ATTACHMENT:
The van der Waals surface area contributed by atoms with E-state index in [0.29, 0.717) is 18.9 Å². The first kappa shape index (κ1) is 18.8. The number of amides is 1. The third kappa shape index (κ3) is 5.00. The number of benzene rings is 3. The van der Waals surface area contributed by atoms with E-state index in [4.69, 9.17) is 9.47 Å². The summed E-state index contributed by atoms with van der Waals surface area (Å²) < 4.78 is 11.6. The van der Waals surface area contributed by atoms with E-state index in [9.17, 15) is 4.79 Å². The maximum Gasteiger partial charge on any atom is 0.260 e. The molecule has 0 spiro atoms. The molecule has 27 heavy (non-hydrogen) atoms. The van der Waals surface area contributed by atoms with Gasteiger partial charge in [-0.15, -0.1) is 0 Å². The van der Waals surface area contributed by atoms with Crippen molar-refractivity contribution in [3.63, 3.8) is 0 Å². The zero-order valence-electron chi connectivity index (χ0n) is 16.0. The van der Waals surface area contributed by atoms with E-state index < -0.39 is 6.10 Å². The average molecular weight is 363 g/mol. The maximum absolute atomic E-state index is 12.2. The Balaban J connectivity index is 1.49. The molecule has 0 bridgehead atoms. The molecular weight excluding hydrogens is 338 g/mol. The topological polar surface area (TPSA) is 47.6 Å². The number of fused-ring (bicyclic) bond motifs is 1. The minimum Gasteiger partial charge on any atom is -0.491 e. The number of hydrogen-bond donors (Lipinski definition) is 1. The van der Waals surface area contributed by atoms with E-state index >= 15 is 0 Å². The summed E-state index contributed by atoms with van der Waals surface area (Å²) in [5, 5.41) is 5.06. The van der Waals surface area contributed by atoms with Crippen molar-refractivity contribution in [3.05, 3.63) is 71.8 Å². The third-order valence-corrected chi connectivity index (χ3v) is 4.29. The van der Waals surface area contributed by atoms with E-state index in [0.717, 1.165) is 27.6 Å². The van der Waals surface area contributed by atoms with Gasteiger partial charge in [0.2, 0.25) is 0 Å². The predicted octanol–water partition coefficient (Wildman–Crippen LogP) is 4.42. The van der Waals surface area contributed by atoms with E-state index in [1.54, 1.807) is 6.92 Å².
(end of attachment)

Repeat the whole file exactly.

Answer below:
The van der Waals surface area contributed by atoms with E-state index in [0.29, 0.717) is 18.9 Å². The first kappa shape index (κ1) is 18.8. The number of amides is 1. The third kappa shape index (κ3) is 5.00. The number of benzene rings is 3. The van der Waals surface area contributed by atoms with E-state index in [4.69, 9.17) is 9.47 Å². The summed E-state index contributed by atoms with van der Waals surface area (Å²) < 4.78 is 11.6. The van der Waals surface area contributed by atoms with E-state index in [9.17, 15) is 4.79 Å². The maximum Gasteiger partial charge on any atom is 0.260 e. The molecule has 0 spiro atoms. The molecule has 27 heavy (non-hydrogen) atoms. The van der Waals surface area contributed by atoms with Gasteiger partial charge in [-0.15, -0.1) is 0 Å². The van der Waals surface area contributed by atoms with Crippen molar-refractivity contribution in [3.63, 3.8) is 0 Å². The zero-order valence-electron chi connectivity index (χ0n) is 16.0. The van der Waals surface area contributed by atoms with E-state index < -0.39 is 6.10 Å². The average molecular weight is 363 g/mol. The maximum absolute atomic E-state index is 12.2. The Balaban J connectivity index is 1.49. The molecule has 0 bridgehead atoms. The molecular weight excluding hydrogens is 338 g/mol. The topological polar surface area (TPSA) is 47.6 Å². The number of fused-ring (bicyclic) bond motifs is 1. The minimum Gasteiger partial charge on any atom is -0.491 e. The number of hydrogen-bond donors (Lipinski definition) is 1. The van der Waals surface area contributed by atoms with E-state index >= 15 is 0 Å². The summed E-state index contributed by atoms with van der Waals surface area (Å²) in [5, 5.41) is 5.06. The van der Waals surface area contributed by atoms with Crippen molar-refractivity contribution in [3.05, 3.63) is 71.8 Å². The third-order valence-corrected chi connectivity index (χ3v) is 4.29. The van der Waals surface area contributed by atoms with E-state index in [0.717, 1.165) is 27.6 Å². The van der Waals surface area contributed by atoms with Gasteiger partial charge in [0.2, 0.25) is 0 Å². The predicted octanol–water partition coefficient (Wildman–Crippen LogP) is 4.42. The van der Waals surface area contributed by atoms with E-state index in [1.54, 1.807) is 6.92 Å².